This is a great museum worthy of a day trip on its own. You can tell that time has been spent crafting a sense and feel of the history of a menacing, yet vital area of naval life.

A two-mile Millennium Promenade crosses over the new Forton Lake Opening Bridge from Priddy’s Hard to Gosport’s waterfront. The route is highlighted by a chain motif set into the pavement. It symbolises the defensive chain that once stretched across the harbour to protect Portsmouth from impending attack, last raised in 1801 fearing an attack by the French. The people of Gosport have also been given the opportunity to have their names engraved into these motif bricks and its fun spotting all the family connections as you walk the route.

This Promenade takes you along the newly landscaped Gosport Esplanade. This area has been given a new lease of life thanks to beautiful new gardens, seating and also custom lighting which creates a ‘blue necklace’ of light around the waterfront. Well worth staying after dark for. A new pier next to the Haslar Marina, cleverly making use of an existing wave barrier, stretches 183 metres into the harbour, giving superb new vistas across Portsmouth Harbour. This gives unique views of Gunwharf contrasting with HMS Warrior in the background. Also, those continental ferries look so close from here that you could almost reach out and touch them!

The focal point of the promenade though, is the Time Space. This striking sundial and light clock spans 120ft with a 50ft mast at the centre indicating the time during the day. You might get a shock, as I did, when it chimes out the hour through stylishly designed loud speakers! Events in Gosport’s history will be depicted in the paving of the sundial while L.E.D lighting allows it to function as a light clock at night.

A water bus network is due to link all the attractions around the harbour together and eventually a road train will operate the entire length, from Priddy’s Hard to the Royal Navy Submarine Museum, which has also seen refurbishments.

Looking to the future for Portsmouth, further developments include a proposed light rapid transport system, which will run under the harbour between Portsmouth and Gosport linking the communities together, as well as a spectacular ‘arc of water’ feature over the harbour.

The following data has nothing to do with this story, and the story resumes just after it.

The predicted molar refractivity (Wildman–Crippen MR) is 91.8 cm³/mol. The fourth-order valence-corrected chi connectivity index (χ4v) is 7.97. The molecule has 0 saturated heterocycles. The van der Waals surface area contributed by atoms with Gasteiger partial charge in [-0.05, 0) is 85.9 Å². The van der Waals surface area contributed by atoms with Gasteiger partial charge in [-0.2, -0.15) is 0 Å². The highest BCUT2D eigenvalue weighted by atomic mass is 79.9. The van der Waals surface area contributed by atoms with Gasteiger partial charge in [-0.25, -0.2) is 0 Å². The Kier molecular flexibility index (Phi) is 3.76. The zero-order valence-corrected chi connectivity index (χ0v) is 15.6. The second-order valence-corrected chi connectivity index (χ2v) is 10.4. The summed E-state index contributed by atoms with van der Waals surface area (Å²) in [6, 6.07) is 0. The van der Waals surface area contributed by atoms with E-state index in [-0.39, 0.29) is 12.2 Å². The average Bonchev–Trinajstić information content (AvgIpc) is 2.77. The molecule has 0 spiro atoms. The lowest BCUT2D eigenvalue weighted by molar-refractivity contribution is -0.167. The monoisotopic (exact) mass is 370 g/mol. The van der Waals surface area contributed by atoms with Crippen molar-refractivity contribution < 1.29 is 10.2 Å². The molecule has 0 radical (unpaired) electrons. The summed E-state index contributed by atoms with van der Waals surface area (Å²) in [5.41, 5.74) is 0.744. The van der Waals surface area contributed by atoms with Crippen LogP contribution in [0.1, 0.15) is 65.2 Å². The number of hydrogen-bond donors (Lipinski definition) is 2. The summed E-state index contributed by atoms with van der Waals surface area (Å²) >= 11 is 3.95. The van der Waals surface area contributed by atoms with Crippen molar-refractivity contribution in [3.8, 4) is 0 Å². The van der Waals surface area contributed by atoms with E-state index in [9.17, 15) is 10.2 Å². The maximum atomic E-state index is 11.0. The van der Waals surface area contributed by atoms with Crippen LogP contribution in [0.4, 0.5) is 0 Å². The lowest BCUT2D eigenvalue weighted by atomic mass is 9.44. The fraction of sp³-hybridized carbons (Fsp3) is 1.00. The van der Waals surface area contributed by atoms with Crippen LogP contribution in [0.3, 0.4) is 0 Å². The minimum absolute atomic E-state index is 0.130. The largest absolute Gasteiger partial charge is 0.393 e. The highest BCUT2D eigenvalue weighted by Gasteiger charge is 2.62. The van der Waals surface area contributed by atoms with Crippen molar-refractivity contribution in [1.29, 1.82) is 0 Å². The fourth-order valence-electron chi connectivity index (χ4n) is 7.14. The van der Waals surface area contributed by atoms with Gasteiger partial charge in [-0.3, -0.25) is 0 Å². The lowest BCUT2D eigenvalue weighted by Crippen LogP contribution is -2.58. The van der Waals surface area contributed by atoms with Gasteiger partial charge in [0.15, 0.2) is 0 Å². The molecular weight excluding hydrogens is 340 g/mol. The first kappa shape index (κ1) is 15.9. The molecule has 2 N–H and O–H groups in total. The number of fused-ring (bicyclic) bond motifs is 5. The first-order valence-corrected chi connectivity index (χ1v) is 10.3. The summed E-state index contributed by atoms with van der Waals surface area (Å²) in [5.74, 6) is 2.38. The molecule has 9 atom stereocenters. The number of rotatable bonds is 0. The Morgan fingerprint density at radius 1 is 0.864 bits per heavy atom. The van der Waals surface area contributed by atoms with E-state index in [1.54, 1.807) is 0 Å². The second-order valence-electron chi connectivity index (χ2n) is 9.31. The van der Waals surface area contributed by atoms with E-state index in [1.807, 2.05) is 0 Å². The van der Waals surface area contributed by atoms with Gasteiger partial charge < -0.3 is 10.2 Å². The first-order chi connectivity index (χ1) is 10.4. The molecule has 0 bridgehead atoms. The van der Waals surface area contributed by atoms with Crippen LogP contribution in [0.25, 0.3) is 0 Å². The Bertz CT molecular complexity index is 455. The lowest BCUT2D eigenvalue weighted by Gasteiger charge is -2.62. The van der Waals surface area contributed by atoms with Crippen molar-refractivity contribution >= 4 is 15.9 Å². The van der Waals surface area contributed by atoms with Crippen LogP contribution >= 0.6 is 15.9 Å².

These new attractions all add to the already established attractions of Portsmouth including the D-Day Museum and Castle at Southsea, and The Charles Dickens Birthplace Museum.

Dickens, the author famous for his books David Copperfield and Nicholas Nickleby was born here on 7th February 1812. The house was opened in 1903 as a museum has been fully restored to its regency best and contains a few of Dickens’ own personal possessions as well as first editions of his novels.

There are also the historic sights and sounds of Old Portsmouth at The Camber Harbour and ‘Spice Island’. Here you should try some of the delightful seafood from the man on the harbour and picture yourself amongst the old sailors in the 18th Century.

 

It’s worth ending your day back at Gunwharf and watching the sunset over Gosport, whilst drinking a cool beer on the Waterfront and reminiscing over your day.

I have been to Portsmouth on numerous occasions in the past, which I have always enjoyed, yet, this visit was particularly special. It makes a fantastic day out, as the transformation has given Portsmouth new self-esteem, making it a world-class waterfront in its own right.

 

 

 


All images and text copyright  © Craig Roberts 2001